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Martineau v. Dep't of Corrections


August 15, 2007


On appeal from a Final Agency Decision of the Department of Corrections.

Per curiam.


Submitted August 7, 2007

Before Judges Sabatino and Baxter.

Michael Martineau, a State prisoner, appeals a final agency decision of the Department of Corrections ("the Department") imposing discipline upon him for failing to comply with an order to submit a urine specimen, contrary to N.J.A.C. 10A:4-4.1*259. Martineau alleges that there is insufficient evidence in the record to support the failure-to-submit charge, that he was denied administrative due process, and that the Department misapplied the sanction issued by the hearing officer. We affirm.

Martineau is serving a State prison term as a consequence of his conviction in 2004 for the distribution of a controlled dangerous substances ("CDS"). The underlying incident concerned Martineau's transfer to South Woods State Prison ("South Woods") on July 29, 2006. At about 11:00 p.m. the previous evening, July 28, Martineau was found non-responsive at Kintock House, a halfway house where he was then enrolled. An ambulance transported Martineau to the South Jersey Regional Medical Center, where he was revived and treated. During the course of his treatment at the hospital, Martineau was attached to a catheter.

At about 4:00 a.m. on July 29, Martineau was released from the hospital and taken to South Woods. He was examined there by a nurse, who made a note that he was "[a]wake," and that he "denies any pain, bruises or other injuries." As part of the standard protocol for inmates returning from a halfway house, Martineau was ordered by a sergeant at South Woods to provide a urine specimen. It is undisputed that Martineau failed to produce a urine specimen, as he was ordered, within the two hours allotted for that purpose.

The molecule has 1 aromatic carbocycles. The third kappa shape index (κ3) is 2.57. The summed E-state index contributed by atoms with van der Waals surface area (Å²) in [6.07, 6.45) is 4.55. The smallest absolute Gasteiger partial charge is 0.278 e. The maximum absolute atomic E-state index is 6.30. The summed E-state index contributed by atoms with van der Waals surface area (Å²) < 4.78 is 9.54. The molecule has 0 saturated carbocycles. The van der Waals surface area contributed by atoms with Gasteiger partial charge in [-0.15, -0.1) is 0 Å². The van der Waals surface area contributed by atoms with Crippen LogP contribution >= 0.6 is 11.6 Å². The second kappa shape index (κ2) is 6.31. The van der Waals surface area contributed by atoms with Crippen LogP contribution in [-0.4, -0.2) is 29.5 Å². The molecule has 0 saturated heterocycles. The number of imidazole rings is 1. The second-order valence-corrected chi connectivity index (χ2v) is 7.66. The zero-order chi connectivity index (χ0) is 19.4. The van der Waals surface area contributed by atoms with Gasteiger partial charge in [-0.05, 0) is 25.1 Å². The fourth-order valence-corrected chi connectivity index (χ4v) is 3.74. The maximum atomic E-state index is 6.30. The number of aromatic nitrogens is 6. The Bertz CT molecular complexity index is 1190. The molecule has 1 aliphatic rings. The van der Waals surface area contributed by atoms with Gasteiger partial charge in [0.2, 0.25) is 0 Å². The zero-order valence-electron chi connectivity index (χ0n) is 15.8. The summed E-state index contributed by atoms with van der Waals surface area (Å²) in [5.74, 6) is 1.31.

Consequently, Martineau was charged with asterisked offense *258, i.e., refusal to submit to testing for prohibited substances. That initial charge was later clerically amended, as is permitted by N.J.A.C. 10A:4-9.16, to allege a violation of asterisked offense *259, i.e., failure to comply with an order to submit a specimen for prohibited substance testing. After being served with the charges, Martineau pled not guilty, maintaining that he did not recall being asked to provide a specimen at South Woods.

At the ensuing disciplinary hearing, the Department relied upon a statement from the sergeant who had asked Martineau to provide a sample, as well as associated medical reports. In his defense at the hearing, Martineau stated that "I fell out. The next thing I know, I woke up at [South Woods]. I wouldn't refuse to give a urine." Martineau declined the opportunity to present any other witnesses or to cross-examine the sergeant or the authors of the medical records.

The hearing officer concluded from the evidence that Martineau was guilty of the failure-to-submit violation. His decision particularly noted the nurse's recorded observation that Martineau was "awake and alert" when he arrived at South Woods, which was contrary to Martineau's assertion that he had been asleep and did not recall being asked to provide a urine sample.

The hearing officer recommended sanctions of fifteen days detention, 185 days of lost commutation credits, 185 days of administrative segregation, permanent loss of contact visits and 365 days of urine monitoring. The officer recommended that the detention component be suspended for sixty days.